In this study, we developed an alternative approach for mapping burned areas in the Cerrado biome in Brazil, using Landsat imagery and Deep Learning algorithm, implemented on the Google Earth Engine and on Google Cloud Storage platform.
Here you can find and learn more about the scientific articles prepared by the MapBiomas team, they are related to issues involving the mapping of land use in Brazil.
Understanding the dynamics of native forest loss and gain is critical for biodiversity conservation and ecosystem services, especially in regions experiencing intense forest transformations. We quantified native forest cover dynamics on an annual basis from 1990 to 2017 in Brazil’s Atlantic Forest.
In this study, we described a novel approach and the results achieved by a multi-disciplinary network called MapBiomas to reconstruct annual land use and land cover information between 1985 and 2017 for Brazil, based on random forest applied to Landsat archive using Google Earth Engine.
In this study, we utilized the entire set of Landsat 8 images available for Brazil in 2015, from which dozens of seasonal metrics were derived, to produce, through objective criteria and automated classification strategies, a new pasture map for the country.
In this work, we construct a model to evaluate the possible consequences of policy actions on land cover dynamics in the near-future at a high-resolution scale.
The Brazilian Cerrado represents the largest savanna in South America, and the most threatened biome in Brazil owing to agricultural expansion. To assess the native Cerrado vegetation (NV) areas most susceptible to natural and anthropogenic change over time, we classified 33 years (1985–2017) of Landsat imagery available in the Google Earth Engine (GEE) platform.
In this paper, we propose a method to automatically detect and map center pivot irrigation systems using U-Net, an image segmentation convolutional neural network architecture, applied to a constellation of PlanetScope images from the Cerrado biome of Brazil. Our objective is to provide a fast and accurate alternative to map center pivot irrigation systems with very high spatial and temporal resolution imagery.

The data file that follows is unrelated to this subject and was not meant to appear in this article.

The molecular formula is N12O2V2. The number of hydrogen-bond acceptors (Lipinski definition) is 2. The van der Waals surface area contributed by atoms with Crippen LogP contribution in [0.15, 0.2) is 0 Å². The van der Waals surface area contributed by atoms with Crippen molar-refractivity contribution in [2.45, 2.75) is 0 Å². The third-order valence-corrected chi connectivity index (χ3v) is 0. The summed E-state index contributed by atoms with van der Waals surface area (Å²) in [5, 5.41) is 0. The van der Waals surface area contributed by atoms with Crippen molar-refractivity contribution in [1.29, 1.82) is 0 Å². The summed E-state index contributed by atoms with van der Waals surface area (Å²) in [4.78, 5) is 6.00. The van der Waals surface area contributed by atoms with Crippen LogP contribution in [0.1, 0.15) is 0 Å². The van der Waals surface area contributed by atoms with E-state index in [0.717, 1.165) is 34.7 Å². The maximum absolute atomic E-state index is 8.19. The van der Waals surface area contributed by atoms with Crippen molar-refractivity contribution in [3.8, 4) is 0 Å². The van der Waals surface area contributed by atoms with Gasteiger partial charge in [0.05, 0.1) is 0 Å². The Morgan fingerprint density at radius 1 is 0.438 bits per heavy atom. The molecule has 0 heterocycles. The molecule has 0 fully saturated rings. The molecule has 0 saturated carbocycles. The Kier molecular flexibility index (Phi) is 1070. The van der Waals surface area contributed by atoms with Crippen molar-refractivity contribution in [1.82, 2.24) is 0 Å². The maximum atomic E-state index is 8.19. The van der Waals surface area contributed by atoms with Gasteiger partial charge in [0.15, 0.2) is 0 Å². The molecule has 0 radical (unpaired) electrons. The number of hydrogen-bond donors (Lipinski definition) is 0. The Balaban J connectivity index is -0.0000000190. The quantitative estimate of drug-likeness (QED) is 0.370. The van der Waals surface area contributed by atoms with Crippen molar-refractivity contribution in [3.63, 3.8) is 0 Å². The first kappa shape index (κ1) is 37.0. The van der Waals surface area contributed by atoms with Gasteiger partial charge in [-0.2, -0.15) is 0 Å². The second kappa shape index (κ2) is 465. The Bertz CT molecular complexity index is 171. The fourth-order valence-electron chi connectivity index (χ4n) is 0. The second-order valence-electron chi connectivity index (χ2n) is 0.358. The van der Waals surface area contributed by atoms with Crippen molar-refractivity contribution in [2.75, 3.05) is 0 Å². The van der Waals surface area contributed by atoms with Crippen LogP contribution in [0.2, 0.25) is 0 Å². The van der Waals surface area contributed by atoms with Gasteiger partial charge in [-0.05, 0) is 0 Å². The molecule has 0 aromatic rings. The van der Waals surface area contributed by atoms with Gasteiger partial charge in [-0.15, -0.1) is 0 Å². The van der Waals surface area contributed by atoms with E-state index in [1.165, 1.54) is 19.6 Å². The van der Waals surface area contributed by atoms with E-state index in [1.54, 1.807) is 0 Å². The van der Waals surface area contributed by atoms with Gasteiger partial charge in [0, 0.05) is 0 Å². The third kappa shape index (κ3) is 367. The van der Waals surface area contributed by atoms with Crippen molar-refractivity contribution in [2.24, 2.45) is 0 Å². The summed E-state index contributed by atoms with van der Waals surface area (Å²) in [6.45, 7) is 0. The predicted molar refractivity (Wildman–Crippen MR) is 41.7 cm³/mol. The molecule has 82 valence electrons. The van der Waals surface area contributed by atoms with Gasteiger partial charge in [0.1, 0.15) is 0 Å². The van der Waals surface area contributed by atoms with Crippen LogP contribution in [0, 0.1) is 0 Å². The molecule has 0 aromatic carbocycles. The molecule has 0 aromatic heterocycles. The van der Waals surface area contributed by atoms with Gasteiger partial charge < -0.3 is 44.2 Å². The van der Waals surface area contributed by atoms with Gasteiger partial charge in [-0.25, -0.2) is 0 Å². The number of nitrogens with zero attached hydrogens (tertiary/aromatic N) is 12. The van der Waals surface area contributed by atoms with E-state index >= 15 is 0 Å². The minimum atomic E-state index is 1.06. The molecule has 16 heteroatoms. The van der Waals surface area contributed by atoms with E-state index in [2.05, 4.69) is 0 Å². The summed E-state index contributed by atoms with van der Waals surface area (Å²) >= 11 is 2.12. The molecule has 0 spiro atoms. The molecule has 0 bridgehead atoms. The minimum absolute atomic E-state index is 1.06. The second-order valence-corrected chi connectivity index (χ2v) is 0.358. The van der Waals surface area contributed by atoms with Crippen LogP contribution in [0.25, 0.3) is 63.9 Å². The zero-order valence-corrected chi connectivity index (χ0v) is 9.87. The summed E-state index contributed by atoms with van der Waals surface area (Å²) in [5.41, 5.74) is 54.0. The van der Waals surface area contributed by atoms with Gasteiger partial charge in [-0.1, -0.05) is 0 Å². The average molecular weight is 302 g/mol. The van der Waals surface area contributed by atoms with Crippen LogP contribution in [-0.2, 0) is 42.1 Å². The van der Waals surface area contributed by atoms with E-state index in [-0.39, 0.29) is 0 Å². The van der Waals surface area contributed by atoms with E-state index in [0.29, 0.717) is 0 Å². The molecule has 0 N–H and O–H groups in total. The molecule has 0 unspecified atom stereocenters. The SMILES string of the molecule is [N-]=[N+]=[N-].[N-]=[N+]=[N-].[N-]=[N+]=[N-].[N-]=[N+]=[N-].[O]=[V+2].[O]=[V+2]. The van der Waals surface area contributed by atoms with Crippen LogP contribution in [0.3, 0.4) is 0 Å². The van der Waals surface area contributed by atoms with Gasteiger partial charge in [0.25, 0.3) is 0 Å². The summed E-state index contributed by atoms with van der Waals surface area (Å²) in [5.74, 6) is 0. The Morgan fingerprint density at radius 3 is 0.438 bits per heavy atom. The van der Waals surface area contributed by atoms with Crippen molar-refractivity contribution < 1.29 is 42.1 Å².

This study evaluated, based on thousands of PlanetScope images obtained over a 12-month period, the performance of three machine learning approaches (random forest, long short-term memory-LSTM, and U-Net). We applied these approaches to mapped pasturelands in a Central Brazil region.
In this study, we present a long-term spatiotemporal analysis of surface water annual change and address potential connections with deforestation, infrastructure expansion and climate change in this region.
The differences found in the products point to distinct and complementary uses, with the Atlas base most suitable for identifying deforestation and analyzing biodiversity conservation and MapBiomas for analysis of fragmentation, restoration and water protection. The option for the product that will be used varies according to the objective of the proposed work.
This work aimed to report the experiences of the application of a didactic workshop that dealt with the potential of the products and tools of the Mapbiomas Project in a class of the Graduate Program in Modeling in Earth and Environmental Sciences, from the State University of Feira de Santana.
This work has mapped, annually and in an unprecedented way, the totality of the Brazilian pastures, from 1985 to 2017. With an overall accuracy of about 90%, the 33 maps produced indicated the pasture area varying from ~118 Mha ±3.41% (1985) to ~178 Mha ±2.53% (2017), with this expansion occurring mostly in the northern region of the country and to a lesser extent in the midwest.
This study mapped, through objective criteria and automatic classification methods (Random Forest) applied to MODIS (Moderate Resolution Imaging Spectroradiometer) images, the totality of the Brazilian pastures between 2000 and 2016.
In this study, methods, originally developed to assess life course trajectories, are explored in order to evaluate land change through the analysis of sequences of land use/cover. Annual land cover maps which describe land use/land cover change for the 1985–2017 period for a large region in Northeast Brazil were analyzed.
This manuscript presents a Google Earth Engine (GEE)-managed pipeline to compute the annual status of Brazilian mangroves from 1985 to 2018, along with a new spectral index, the Modular Mangrove Recognition Index (MMRI), which has been specifically designed to better discriminate mangrove forests from the surrounding vegetation. If compared separately, the periods from 1985 to 1998 and 1999 to 2018 show distinct mangrove area trends.